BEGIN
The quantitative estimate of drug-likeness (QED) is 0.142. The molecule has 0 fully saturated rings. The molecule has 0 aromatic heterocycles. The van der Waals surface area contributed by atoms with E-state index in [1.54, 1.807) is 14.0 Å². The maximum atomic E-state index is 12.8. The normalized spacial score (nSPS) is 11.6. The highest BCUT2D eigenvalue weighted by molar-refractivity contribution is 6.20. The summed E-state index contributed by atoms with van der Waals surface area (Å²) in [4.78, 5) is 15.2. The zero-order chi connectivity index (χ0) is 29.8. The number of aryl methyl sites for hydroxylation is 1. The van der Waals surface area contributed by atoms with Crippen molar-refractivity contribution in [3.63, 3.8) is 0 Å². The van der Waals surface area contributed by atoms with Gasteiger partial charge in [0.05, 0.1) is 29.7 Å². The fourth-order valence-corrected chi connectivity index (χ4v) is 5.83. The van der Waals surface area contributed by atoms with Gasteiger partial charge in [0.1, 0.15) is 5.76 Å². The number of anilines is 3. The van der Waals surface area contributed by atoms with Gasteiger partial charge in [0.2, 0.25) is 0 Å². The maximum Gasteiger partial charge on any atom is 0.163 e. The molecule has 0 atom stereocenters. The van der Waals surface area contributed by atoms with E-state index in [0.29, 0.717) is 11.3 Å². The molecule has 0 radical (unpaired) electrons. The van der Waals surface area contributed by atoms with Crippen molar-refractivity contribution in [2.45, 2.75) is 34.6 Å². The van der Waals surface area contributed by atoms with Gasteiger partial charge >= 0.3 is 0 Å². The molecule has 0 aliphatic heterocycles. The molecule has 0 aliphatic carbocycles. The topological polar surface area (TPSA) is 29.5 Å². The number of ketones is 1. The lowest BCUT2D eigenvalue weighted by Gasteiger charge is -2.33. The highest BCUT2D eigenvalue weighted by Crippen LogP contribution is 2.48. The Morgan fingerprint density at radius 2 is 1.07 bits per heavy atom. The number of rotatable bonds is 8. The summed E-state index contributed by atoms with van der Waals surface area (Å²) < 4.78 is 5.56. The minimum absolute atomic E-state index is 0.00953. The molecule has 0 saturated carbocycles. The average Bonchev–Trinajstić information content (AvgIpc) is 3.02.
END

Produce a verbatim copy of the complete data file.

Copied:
The quantitative estimate of drug-likeness (QED) is 0.142. The molecule has 0 fully saturated rings. The molecule has 0 aromatic heterocycles. The van der Waals surface area contributed by atoms with E-state index in [1.54, 1.807) is 14.0 Å². The maximum atomic E-state index is 12.8. The normalized spacial score (nSPS) is 11.6. The highest BCUT2D eigenvalue weighted by molar-refractivity contribution is 6.20. The summed E-state index contributed by atoms with van der Waals surface area (Å²) in [4.78, 5) is 15.2. The zero-order chi connectivity index (χ0) is 29.8. The number of aryl methyl sites for hydroxylation is 1. The van der Waals surface area contributed by atoms with Crippen molar-refractivity contribution in [3.63, 3.8) is 0 Å². The van der Waals surface area contributed by atoms with Gasteiger partial charge in [0.05, 0.1) is 29.7 Å². The fourth-order valence-corrected chi connectivity index (χ4v) is 5.83. The van der Waals surface area contributed by atoms with Gasteiger partial charge in [0.1, 0.15) is 5.76 Å². The number of anilines is 3. The van der Waals surface area contributed by atoms with Gasteiger partial charge in [0.2, 0.25) is 0 Å². The maximum Gasteiger partial charge on any atom is 0.163 e. The molecule has 0 atom stereocenters. The van der Waals surface area contributed by atoms with E-state index in [0.29, 0.717) is 11.3 Å². The molecule has 0 radical (unpaired) electrons. The van der Waals surface area contributed by atoms with Crippen molar-refractivity contribution in [2.45, 2.75) is 34.6 Å². The van der Waals surface area contributed by atoms with Gasteiger partial charge >= 0.3 is 0 Å². The molecule has 0 aliphatic heterocycles. The molecule has 0 aliphatic carbocycles. The topological polar surface area (TPSA) is 29.5 Å². The number of ketones is 1. The lowest BCUT2D eigenvalue weighted by Gasteiger charge is -2.33. The highest BCUT2D eigenvalue weighted by Crippen LogP contribution is 2.48. The Morgan fingerprint density at radius 2 is 1.07 bits per heavy atom. The number of rotatable bonds is 8. The summed E-state index contributed by atoms with van der Waals surface area (Å²) < 4.78 is 5.56. The minimum absolute atomic E-state index is 0.00953. The molecule has 0 saturated carbocycles. The average Bonchev–Trinajstić information content (AvgIpc) is 3.02.